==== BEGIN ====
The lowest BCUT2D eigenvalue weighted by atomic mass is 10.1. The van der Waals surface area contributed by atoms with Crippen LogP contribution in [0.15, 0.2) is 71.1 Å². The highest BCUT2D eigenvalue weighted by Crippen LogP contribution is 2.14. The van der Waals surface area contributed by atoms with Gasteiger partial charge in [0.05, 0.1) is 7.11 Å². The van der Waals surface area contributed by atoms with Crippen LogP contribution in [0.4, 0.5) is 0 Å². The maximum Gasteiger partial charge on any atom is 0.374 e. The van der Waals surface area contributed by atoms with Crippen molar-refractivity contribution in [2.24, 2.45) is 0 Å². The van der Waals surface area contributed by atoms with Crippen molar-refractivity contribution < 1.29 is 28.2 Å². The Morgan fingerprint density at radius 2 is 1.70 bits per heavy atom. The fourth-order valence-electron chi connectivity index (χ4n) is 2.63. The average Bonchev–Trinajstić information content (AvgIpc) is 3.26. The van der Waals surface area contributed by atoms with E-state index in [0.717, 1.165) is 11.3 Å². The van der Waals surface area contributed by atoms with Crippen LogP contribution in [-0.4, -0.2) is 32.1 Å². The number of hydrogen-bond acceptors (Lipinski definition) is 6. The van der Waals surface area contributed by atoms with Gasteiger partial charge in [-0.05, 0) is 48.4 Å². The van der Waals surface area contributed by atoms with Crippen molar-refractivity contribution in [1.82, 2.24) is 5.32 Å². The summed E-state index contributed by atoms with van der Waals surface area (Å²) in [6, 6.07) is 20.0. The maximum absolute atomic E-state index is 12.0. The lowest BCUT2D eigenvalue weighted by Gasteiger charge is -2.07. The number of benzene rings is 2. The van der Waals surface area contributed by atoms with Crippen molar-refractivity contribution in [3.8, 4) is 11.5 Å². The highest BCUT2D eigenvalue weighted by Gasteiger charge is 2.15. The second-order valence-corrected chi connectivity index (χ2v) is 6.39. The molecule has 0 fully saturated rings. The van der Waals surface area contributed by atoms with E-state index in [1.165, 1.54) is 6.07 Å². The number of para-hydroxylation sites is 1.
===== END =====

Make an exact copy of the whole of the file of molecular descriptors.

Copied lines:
The lowest BCUT2D eigenvalue weighted by atomic mass is 10.1. The van der Waals surface area contributed by atoms with Crippen LogP contribution in [0.15, 0.2) is 71.1 Å². The highest BCUT2D eigenvalue weighted by Crippen LogP contribution is 2.14. The van der Waals surface area contributed by atoms with Gasteiger partial charge in [0.05, 0.1) is 7.11 Å². The van der Waals surface area contributed by atoms with Crippen LogP contribution in [0.4, 0.5) is 0 Å². The maximum Gasteiger partial charge on any atom is 0.374 e. The van der Waals surface area contributed by atoms with Crippen molar-refractivity contribution in [2.24, 2.45) is 0 Å². The van der Waals surface area contributed by atoms with Crippen molar-refractivity contribution < 1.29 is 28.2 Å². The Morgan fingerprint density at radius 2 is 1.70 bits per heavy atom. The fourth-order valence-electron chi connectivity index (χ4n) is 2.63. The average Bonchev–Trinajstić information content (AvgIpc) is 3.26. The van der Waals surface area contributed by atoms with E-state index in [0.717, 1.165) is 11.3 Å². The van der Waals surface area contributed by atoms with Crippen LogP contribution in [-0.4, -0.2) is 32.1 Å². The number of hydrogen-bond acceptors (Lipinski definition) is 6. The van der Waals surface area contributed by atoms with Gasteiger partial charge in [-0.05, 0) is 48.4 Å². The van der Waals surface area contributed by atoms with Crippen molar-refractivity contribution in [1.82, 2.24) is 5.32 Å². The summed E-state index contributed by atoms with van der Waals surface area (Å²) in [6, 6.07) is 20.0. The maximum absolute atomic E-state index is 12.0. The lowest BCUT2D eigenvalue weighted by Gasteiger charge is -2.07. The number of benzene rings is 2. The van der Waals surface area contributed by atoms with Crippen molar-refractivity contribution in [3.8, 4) is 11.5 Å². The highest BCUT2D eigenvalue weighted by Gasteiger charge is 2.15. The second-order valence-corrected chi connectivity index (χ2v) is 6.39. The molecule has 0 fully saturated rings. The van der Waals surface area contributed by atoms with E-state index in [1.165, 1.54) is 6.07 Å². The number of para-hydroxylation sites is 1.